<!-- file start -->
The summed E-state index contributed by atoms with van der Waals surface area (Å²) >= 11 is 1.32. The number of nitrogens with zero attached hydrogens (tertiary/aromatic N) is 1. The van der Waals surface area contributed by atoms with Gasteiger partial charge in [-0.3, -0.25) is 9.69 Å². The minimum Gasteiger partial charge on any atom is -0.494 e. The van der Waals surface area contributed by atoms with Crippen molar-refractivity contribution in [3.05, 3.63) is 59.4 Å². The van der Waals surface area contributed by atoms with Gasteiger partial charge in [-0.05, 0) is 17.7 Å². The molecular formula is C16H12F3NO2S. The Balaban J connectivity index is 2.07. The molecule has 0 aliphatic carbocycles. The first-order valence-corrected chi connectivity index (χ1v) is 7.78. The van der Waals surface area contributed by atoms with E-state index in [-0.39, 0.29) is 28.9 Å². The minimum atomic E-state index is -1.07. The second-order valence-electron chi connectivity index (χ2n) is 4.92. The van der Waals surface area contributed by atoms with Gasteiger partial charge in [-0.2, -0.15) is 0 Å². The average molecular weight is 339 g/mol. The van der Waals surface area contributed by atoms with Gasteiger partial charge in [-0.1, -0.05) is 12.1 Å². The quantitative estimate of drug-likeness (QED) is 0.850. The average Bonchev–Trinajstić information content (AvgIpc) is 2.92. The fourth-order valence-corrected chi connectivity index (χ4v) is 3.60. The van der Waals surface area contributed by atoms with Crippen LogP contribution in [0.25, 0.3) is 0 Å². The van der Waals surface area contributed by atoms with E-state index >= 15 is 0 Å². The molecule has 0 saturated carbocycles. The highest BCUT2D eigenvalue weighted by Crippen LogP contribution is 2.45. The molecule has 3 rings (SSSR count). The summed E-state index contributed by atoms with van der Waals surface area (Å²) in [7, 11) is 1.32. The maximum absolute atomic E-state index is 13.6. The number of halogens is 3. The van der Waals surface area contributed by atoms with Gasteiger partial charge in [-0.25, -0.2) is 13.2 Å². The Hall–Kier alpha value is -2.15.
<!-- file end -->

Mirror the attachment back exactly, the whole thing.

The summed E-state index contributed by atoms with van der Waals surface area (Å²) >= 11 is 1.32. The number of nitrogens with zero attached hydrogens (tertiary/aromatic N) is 1. The van der Waals surface area contributed by atoms with Gasteiger partial charge in [-0.3, -0.25) is 9.69 Å². The minimum Gasteiger partial charge on any atom is -0.494 e. The van der Waals surface area contributed by atoms with Crippen molar-refractivity contribution in [3.05, 3.63) is 59.4 Å². The van der Waals surface area contributed by atoms with Gasteiger partial charge in [-0.05, 0) is 17.7 Å². The molecular formula is C16H12F3NO2S. The Balaban J connectivity index is 2.07. The molecule has 0 aliphatic carbocycles. The first-order valence-corrected chi connectivity index (χ1v) is 7.78. The van der Waals surface area contributed by atoms with E-state index in [-0.39, 0.29) is 28.9 Å². The minimum atomic E-state index is -1.07. The second-order valence-electron chi connectivity index (χ2n) is 4.92. The van der Waals surface area contributed by atoms with Gasteiger partial charge in [-0.2, -0.15) is 0 Å². The average molecular weight is 339 g/mol. The van der Waals surface area contributed by atoms with Gasteiger partial charge in [-0.1, -0.05) is 12.1 Å². The quantitative estimate of drug-likeness (QED) is 0.850. The average Bonchev–Trinajstić information content (AvgIpc) is 2.92. The fourth-order valence-corrected chi connectivity index (χ4v) is 3.60. The van der Waals surface area contributed by atoms with Crippen LogP contribution in [0.25, 0.3) is 0 Å². The van der Waals surface area contributed by atoms with E-state index >= 15 is 0 Å². The molecule has 0 saturated carbocycles. The highest BCUT2D eigenvalue weighted by Crippen LogP contribution is 2.45. The molecule has 3 rings (SSSR count). The summed E-state index contributed by atoms with van der Waals surface area (Å²) in [7, 11) is 1.32. The maximum absolute atomic E-state index is 13.6. The number of halogens is 3. The van der Waals surface area contributed by atoms with Gasteiger partial charge in [-0.25, -0.2) is 13.2 Å². The Hall–Kier alpha value is -2.15.